Strengthening the state’s response to the opioid crisis: Inslee’s plan builds on efforts to tackle public health emergency

Masitsa’s opioid use disorder began when she was prescribed Percocet after the birth of her first daughter 10 years ago.

“I went to seeking them on the street and buying them that way,” said the 34-year-old mother. “And then someone told me, ‘Heroin is cheaper and it lasts longer.’ I said I would never take heroin. Well, never say never.”

After five years struggling with heroin use, Masitsa, pregnant with her second child, heard about an inpatient program through Swedish Medical Center that supports pregnant and parenting women with substance use disorder.

She was in her second trimester when her mom took her to the program on Aug. 3, 2017.

“I was a little apprehensive, a little nervous,” Masitsa said. “I didn’t know what to expect. From the beginning, they were really, really nice, where other places I had felt judged.”

The 20-day medication-assisted treatment (MAT) program combines the use of medication, counseling and behavioral therapies to treat patients diagnosed with opioid use disorders. This program is supported through the Affordable Care Act Medicaid expansion.

In addition, Masitsa took classes to prepare her for welcoming her new baby and recovery, and got intensive outpatient treatment after she completed the inpatient program. She continues to attend a support group with other moms in recovery.

“I felt confident leaving that I had a plan,” she said.

Opioid response has been a priority for Gov. Jay Inslee who launched a response plan in 2016 to reduce the number of prescribed opioids in our state, increase public education, and make treatment more available through a hub and spoke opioid treatment model.

Inslee rolled out his $19.3 million proposal today to further build upon the statewide effort against opioid use disorder. This includes enhanced treatment for pregnant and parenting women like Masitsa through providing start-up costs for four new 16-bed sites that enable mother and child to live together during treatment.

Gov. Jay Inslee is joined by local leaders, health care providers and patients to announce next steps in the state’s efforts to combat opioid abuse disorder (Office of the Governor photo)

“People need this treatment, especially the parents raising our next generation,” Inslee said. “And that’s what we’re going to do.”

Inslee highlighted how a major federal grant award of more than $7 million will go toward service gaps in emergency departments, jails and homeless facilities. He made the announcement at Harborview Medical Center’s Adult Medicine Clinic.

“Harborview has been with us from the beginning. It was one of our first treatment hubs and a prime example of behavioral and physical health care integration–that’s treating the whole person, not just fragmented treatment, separating the mind and body,” Inslee said.

Opioid overdose deaths are now the leading cause of accidental deaths in nearly every part of our state. About two people a day died from opioid overdoses in Washington last year, according to the Department of Health.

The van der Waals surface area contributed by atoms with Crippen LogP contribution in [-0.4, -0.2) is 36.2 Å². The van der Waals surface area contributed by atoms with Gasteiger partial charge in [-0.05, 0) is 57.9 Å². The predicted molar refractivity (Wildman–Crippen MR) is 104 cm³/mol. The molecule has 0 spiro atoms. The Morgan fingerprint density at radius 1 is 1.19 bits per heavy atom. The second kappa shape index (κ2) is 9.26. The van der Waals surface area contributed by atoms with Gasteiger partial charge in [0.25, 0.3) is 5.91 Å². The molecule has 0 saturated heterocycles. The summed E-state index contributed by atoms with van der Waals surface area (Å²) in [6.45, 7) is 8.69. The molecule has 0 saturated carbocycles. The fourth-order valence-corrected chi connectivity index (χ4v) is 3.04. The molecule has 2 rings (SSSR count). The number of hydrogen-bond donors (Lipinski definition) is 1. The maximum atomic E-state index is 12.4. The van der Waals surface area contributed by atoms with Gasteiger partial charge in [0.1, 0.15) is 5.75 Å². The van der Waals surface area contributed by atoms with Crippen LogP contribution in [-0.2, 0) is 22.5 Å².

Dr. Vania Rudolf, an addiction medicine specialist at Swedish, helped treat Masitsa. Rudolf said the program helps overcome barriers that keep women from accessing care, whether that is complex medical needs, mental health needs, or homelessness.

“We find that women embrace recovery with humility and grace; we appreciate their vulnerability and try to boost their recovery skills and medication stability,” Rudolf said.

Masitsa has been in recovery for a year and a half. Her 11-month-old daughter, Nala, is healthy and outgoing, hitting every developmental milestone.

The program completely changed her life, she said.

“It gave me a second chance, and it showed me I was strong and I can do this,” Masitsa said. “They really put value on you as a mother and as an individual. They were compassionate, and made me feel like I was a human being with a disease. It overrode my feelings of worthlessness and made me want to do better.”

The governor is proposing 2019 legislation and opioid response funding, which includes:

· Enhanced peer support. Create a substance use disorder ‘peer service’ for Apple Health (Medicaid) clients, and fund the training and certification program. Peer support is an evidence-based approach that connects those in recovery.

  • More access to treatment for pregnant and parenting women. Provide start-up costs for four new 16-bed sites that enable mother and child to live together during treatment.
  • Alternative pain management. Provide Apple Health clients access to nonpharmacological interventions, such as chiropractic care for spinal pain diagnoses.
  • Services for those involved in the justice system. Those who are incarcerated or are being released from a Department of Corrections (DOC) facility often face barriers to treatment. Inslee proposes funding transportation and registered nurses to support access to treatment for newly released individuals, and additional substance use disorder assessments for those entering a DOC facility.
  • Ensuring more access to Naloxone. Legislation that permits the Department of Health secretary to issue a statewide standing order for this life-saving medicine that treats narcotic drug overdoses, and authorizes hospital emergency prepacks of Naoloxone.

“Our state is making substantial progress toward serving more of those who need opioid-related treatment, and preventing substance use disorder in the first place,” Inslee said. “But there is more to do. We need to focus on some of our most vulnerable populations to get them the help they need when they need it.”

WATCH: Inslee’s press conference on opioid treatment and prevention